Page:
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U.S. defense officials said U.S. and U.K. ships and warplanes carried out multiple strikes on Houthi-controlled areas of Yemen on Monday.

Multiple locations in Yemen experienced large explosions which were the result of the airstrikes.

A U.S. official tells Fox News one of the Houthi targets struck by U.S. and British munitions included Al Dailami Air Base along with missile launching sites and weapons storage facilities for ballistic missiles and drones.

This is the second joint U.S.-U.K. strikes from air and sea since Jan 11.


F-18 fighter jet takes off

F-18 fighter jets from the USS Dwight D. Eisenhower participated in air strikes on Houthi forces in Yemen on Jan. 22, 2023. (CENTCOM / X)

The strikes consisted of Tomahawk missiles fired from U.S. warships, as well as F-18 fighter jets from the USS Dwight D. Eisenhower aircraft carrier.

“Today, the militaries of the United States and United Kingdom, at the direction of their respective governments with support from Australia, Bahrain, Canada, and the Netherlands, conducted an additional round of proportionate and necessary strikes against 8 Houthi targets in Yemen in response to the Houthis’ continued attacks against international and commercial shipping as well as naval vessels transiting the Red Sea,” a joint statement from the U.S., U.K. and other countries stated.

The statement referred to a series of illegal, dangerous and destabilizing Houthi actions, including anti-ship ballistic missile and unmanned aerial system attacks that struck two U.S.-owned merchant vessels earlier this month.


Houthi supporters protest US decision to redesignate terrorist group

Houthi supporters rally to denounce the U.S. labeling of Houthis as a ‘Specially Designated Global Terrorist’ group, in Sanaa, Yemen, on Friday, Jan. 19. (Reuters/Khaled Abdullah)

The “precision strikes” on Monday were intended to “disrupt and degrade” Houthi efforts to threaten global trade and the lives of mariners.

“Today’s strike specifically targeted a Houthi underground storage site and locations associated with the Houthis’ missile and air surveillance capabilities,” the statement read. “The Houthis’ now more than thirty attacks on international and commercial vessels since mid-November constitute an international challenge.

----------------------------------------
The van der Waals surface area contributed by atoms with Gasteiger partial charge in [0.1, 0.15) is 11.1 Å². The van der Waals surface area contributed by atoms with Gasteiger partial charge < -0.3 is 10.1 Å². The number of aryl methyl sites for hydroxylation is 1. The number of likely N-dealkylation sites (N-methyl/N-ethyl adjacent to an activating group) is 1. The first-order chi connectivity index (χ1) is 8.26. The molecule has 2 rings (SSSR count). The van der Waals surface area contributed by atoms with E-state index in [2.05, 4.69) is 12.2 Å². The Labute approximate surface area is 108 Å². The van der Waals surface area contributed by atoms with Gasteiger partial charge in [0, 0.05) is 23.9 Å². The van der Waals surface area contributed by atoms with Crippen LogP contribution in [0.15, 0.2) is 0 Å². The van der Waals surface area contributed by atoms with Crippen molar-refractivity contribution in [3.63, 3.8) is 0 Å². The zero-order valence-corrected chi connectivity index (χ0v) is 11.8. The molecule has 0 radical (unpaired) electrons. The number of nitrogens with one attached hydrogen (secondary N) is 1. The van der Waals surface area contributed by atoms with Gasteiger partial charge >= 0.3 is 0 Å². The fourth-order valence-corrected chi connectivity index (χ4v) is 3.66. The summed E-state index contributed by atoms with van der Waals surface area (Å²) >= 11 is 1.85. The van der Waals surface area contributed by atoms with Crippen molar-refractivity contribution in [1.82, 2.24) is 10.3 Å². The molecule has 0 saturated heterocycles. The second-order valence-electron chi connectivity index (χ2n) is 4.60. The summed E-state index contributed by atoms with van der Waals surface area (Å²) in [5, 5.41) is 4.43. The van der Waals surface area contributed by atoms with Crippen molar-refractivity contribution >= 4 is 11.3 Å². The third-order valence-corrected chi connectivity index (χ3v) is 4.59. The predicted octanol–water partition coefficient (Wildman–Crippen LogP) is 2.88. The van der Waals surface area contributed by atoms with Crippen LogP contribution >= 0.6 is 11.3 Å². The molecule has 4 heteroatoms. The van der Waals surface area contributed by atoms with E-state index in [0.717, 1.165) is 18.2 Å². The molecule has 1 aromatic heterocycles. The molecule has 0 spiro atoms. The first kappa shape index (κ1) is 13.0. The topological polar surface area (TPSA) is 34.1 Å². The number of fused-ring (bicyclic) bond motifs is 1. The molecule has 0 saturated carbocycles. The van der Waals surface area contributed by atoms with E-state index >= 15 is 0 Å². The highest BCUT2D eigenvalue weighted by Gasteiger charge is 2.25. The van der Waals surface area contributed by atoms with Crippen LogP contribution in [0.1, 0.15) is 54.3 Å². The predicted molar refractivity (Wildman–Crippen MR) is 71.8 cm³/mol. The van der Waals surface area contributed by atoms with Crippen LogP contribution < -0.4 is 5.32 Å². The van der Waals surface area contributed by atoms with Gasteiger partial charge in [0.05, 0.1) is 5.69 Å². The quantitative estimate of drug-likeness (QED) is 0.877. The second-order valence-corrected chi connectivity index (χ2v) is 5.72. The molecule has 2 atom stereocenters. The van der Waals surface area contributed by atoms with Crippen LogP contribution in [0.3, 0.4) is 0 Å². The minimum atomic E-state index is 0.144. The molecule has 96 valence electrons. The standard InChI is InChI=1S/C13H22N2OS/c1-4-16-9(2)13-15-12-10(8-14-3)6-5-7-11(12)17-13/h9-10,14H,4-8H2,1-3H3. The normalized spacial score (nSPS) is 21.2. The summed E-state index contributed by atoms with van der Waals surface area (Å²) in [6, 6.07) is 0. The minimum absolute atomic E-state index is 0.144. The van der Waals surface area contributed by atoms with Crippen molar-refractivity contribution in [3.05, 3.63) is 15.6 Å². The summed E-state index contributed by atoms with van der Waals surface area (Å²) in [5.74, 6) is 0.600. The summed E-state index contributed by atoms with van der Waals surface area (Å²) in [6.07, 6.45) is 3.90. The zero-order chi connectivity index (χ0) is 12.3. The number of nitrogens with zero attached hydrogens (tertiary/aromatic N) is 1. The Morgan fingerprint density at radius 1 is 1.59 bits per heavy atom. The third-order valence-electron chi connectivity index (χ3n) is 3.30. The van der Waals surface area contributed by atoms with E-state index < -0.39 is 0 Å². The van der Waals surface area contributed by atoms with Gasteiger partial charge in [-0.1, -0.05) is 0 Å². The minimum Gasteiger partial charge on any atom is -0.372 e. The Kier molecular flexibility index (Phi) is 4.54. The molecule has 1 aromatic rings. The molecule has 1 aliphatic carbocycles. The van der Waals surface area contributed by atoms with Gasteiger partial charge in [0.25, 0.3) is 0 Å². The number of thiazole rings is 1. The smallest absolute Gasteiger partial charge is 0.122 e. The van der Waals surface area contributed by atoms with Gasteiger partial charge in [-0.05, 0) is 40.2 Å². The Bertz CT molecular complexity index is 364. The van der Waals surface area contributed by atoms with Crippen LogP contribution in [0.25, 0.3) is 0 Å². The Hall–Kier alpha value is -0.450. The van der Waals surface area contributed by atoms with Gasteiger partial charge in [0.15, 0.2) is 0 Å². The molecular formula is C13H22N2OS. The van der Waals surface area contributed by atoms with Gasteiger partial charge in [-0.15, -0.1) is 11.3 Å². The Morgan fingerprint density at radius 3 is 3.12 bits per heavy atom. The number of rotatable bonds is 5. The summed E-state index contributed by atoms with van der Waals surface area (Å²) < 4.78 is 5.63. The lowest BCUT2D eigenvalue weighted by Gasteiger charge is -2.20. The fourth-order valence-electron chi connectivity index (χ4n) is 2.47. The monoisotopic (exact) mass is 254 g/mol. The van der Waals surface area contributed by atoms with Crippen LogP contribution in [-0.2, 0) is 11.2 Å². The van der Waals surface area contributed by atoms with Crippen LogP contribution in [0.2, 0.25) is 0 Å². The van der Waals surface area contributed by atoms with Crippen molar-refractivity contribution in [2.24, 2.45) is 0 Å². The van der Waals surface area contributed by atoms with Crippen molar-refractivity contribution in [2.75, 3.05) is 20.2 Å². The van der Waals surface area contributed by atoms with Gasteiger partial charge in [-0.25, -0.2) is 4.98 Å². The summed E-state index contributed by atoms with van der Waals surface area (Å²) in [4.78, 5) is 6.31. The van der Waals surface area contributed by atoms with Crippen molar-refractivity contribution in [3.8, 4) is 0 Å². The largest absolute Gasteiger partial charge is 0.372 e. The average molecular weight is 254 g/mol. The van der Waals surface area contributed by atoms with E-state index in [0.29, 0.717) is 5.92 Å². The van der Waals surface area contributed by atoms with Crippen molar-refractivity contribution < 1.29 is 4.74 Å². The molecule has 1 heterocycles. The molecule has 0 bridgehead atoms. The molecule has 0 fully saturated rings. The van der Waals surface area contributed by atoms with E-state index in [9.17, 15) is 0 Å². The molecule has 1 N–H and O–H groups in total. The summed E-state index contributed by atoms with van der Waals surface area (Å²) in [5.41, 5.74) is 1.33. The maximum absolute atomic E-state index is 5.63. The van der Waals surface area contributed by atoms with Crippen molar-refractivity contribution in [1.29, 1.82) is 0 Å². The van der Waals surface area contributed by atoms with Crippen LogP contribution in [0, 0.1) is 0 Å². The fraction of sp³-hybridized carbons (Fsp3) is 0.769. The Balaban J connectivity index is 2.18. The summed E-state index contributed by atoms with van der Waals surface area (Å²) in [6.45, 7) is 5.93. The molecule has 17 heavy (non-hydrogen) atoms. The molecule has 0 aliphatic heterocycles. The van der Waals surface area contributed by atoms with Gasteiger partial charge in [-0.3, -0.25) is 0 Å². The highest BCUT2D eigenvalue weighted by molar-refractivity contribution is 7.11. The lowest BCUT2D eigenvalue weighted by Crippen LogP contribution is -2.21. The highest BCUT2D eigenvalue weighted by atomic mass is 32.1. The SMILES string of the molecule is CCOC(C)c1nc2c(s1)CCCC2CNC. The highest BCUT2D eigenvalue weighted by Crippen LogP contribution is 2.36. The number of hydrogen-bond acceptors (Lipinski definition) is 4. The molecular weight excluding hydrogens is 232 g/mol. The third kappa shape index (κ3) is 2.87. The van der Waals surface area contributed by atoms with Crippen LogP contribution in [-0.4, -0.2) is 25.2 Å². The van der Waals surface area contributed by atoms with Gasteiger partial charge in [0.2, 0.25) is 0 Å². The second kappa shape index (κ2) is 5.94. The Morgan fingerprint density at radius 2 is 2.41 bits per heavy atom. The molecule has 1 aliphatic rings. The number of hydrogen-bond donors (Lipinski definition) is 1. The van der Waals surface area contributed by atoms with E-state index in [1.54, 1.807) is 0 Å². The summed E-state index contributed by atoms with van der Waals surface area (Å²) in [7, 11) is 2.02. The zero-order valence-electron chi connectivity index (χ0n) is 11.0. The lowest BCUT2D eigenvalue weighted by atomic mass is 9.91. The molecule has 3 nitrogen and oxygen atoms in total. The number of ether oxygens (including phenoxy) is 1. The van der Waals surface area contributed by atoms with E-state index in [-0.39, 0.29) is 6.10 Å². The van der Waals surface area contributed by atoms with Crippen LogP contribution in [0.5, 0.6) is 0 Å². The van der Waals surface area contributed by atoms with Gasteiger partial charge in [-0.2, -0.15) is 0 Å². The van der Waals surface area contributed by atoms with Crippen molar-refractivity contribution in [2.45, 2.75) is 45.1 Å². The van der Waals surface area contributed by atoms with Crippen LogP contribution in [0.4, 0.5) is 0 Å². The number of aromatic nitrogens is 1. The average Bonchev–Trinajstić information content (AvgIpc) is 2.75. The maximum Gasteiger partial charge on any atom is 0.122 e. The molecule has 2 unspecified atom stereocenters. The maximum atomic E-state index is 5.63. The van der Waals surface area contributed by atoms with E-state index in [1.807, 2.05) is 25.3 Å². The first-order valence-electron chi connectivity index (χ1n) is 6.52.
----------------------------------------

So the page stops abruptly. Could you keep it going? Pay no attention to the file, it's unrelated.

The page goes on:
“Our aim remains to de-escalate tensions and restore stability in the Red Sea, but let us reiterate our warning to Houthi leadership: we will not hesitate to defend lives and the free flow of commerce in one of the world’s most critical waterways in the face of continued threats,” the joint statement continued.

Defense officials provided more information about the strikes on Monday evening, saying the mission was successful in removing “significant” Houthi capability.


A plane taking off

In this image provided by the UK Ministry of Defence taken on Thursday Jan. 11, 2024 shows an RAF Typhoon aircraft taking off from RAF Akrotiri in Cyprus, for a mission to strike targets in Yemen. The U.S. and British militaries bombed more than a dozen sites used by the Iranian-backed Houthis in Yemen late on Thursday, in a massive retaliatory strike using warship- and submarine-launched Tomahawk missiles and fighter jets, U.S. officials said.  (Sgt Lee Goddard, UK Ministry of Defence via AP)

“We can tell you that we observed good impacts and effects at all eight locations. Assessing that we did, in fact, destroy missiles, unmanned aerial systems and weapon storage areas.”

Along with the F-18 super hornets from the USS Eisenhower, guided missile destroyers USS Mason, USS Philippine Sea and USS Gravely assisted with Tomahawk land attack missiles.

The U.K. also contributed fighter aircraft during the mission.

Pentagon officials estimate 25-30 munitions were dropped on Houthi targets, though assessments are ongoing.

The number of Houthi casualties is unknown, but the number is expected to be low, according to U.S. military officials, because the targets were “not intentionally selected for casualties. They were going after weapons systems.”

The Pentagon also said this was the first time the U.S. has struck an underground storage facility of this time in Yemen.

“The particular weapons storage facility was assessed to have more advanced conventional weaponry in it than in the first strike on the 11th,” a senior military official said, adding the facility was used to store missiles and unmanned systems.


Still, the senior official stressed that the U.S. is selecting targets with no intent of expanding the conflict in the Middle East.

“We’re specifically avoiding escalation by selecting these locations and individual targets that will remove capability used in maritime attacks,” the official said. “We are not at this time expanding beyond that.”

There have been at least 151 attacks on U.S. forces in the region since Oct. 17.


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